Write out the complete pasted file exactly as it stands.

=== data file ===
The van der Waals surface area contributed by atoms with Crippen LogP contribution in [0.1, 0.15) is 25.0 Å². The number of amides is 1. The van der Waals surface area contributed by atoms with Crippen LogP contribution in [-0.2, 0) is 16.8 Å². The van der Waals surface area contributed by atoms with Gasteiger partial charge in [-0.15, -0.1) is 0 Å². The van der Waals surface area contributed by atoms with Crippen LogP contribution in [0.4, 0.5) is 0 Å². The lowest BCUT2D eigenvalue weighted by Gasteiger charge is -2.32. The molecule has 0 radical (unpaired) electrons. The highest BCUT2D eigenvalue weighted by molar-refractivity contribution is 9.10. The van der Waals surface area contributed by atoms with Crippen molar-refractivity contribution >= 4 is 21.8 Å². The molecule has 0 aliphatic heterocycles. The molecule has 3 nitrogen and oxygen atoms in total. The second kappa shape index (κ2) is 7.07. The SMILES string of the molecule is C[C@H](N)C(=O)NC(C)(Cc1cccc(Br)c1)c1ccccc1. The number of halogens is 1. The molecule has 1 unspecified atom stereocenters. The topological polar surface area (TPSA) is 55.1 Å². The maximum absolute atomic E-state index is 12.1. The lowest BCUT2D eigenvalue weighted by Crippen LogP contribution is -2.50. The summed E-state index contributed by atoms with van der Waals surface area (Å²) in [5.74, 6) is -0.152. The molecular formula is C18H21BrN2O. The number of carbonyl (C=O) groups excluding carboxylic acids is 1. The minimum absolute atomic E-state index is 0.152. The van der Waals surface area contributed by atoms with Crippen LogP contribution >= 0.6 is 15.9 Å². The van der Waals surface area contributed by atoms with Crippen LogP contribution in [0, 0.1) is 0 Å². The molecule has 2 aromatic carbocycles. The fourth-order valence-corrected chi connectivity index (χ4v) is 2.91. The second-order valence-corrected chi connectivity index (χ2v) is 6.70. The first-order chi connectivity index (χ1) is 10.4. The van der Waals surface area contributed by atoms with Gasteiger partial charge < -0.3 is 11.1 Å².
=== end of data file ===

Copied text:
The van der Waals surface area contributed by atoms with Crippen LogP contribution in [0.1, 0.15) is 25.0 Å². The number of amides is 1. The van der Waals surface area contributed by atoms with Crippen LogP contribution in [-0.2, 0) is 16.8 Å². The van der Waals surface area contributed by atoms with Gasteiger partial charge in [-0.15, -0.1) is 0 Å². The van der Waals surface area contributed by atoms with Crippen LogP contribution in [0.4, 0.5) is 0 Å². The lowest BCUT2D eigenvalue weighted by Gasteiger charge is -2.32. The molecule has 0 radical (unpaired) electrons. The highest BCUT2D eigenvalue weighted by molar-refractivity contribution is 9.10. The van der Waals surface area contributed by atoms with Crippen molar-refractivity contribution >= 4 is 21.8 Å². The molecule has 0 aliphatic heterocycles. The molecule has 3 nitrogen and oxygen atoms in total. The second kappa shape index (κ2) is 7.07. The SMILES string of the molecule is C[C@H](N)C(=O)NC(C)(Cc1cccc(Br)c1)c1ccccc1. The number of halogens is 1. The molecule has 1 unspecified atom stereocenters. The topological polar surface area (TPSA) is 55.1 Å². The maximum absolute atomic E-state index is 12.1. The lowest BCUT2D eigenvalue weighted by Crippen LogP contribution is -2.50. The summed E-state index contributed by atoms with van der Waals surface area (Å²) in [5.74, 6) is -0.152. The molecular formula is C18H21BrN2O. The number of carbonyl (C=O) groups excluding carboxylic acids is 1. The minimum absolute atomic E-state index is 0.152. The van der Waals surface area contributed by atoms with Crippen LogP contribution >= 0.6 is 15.9 Å². The van der Waals surface area contributed by atoms with Crippen LogP contribution in [0, 0.1) is 0 Å². The molecule has 2 aromatic carbocycles. The fourth-order valence-corrected chi connectivity index (χ4v) is 2.91. The second-order valence-corrected chi connectivity index (χ2v) is 6.70. The first-order chi connectivity index (χ1) is 10.4. The van der Waals surface area contributed by atoms with Gasteiger partial charge < -0.3 is 11.1 Å².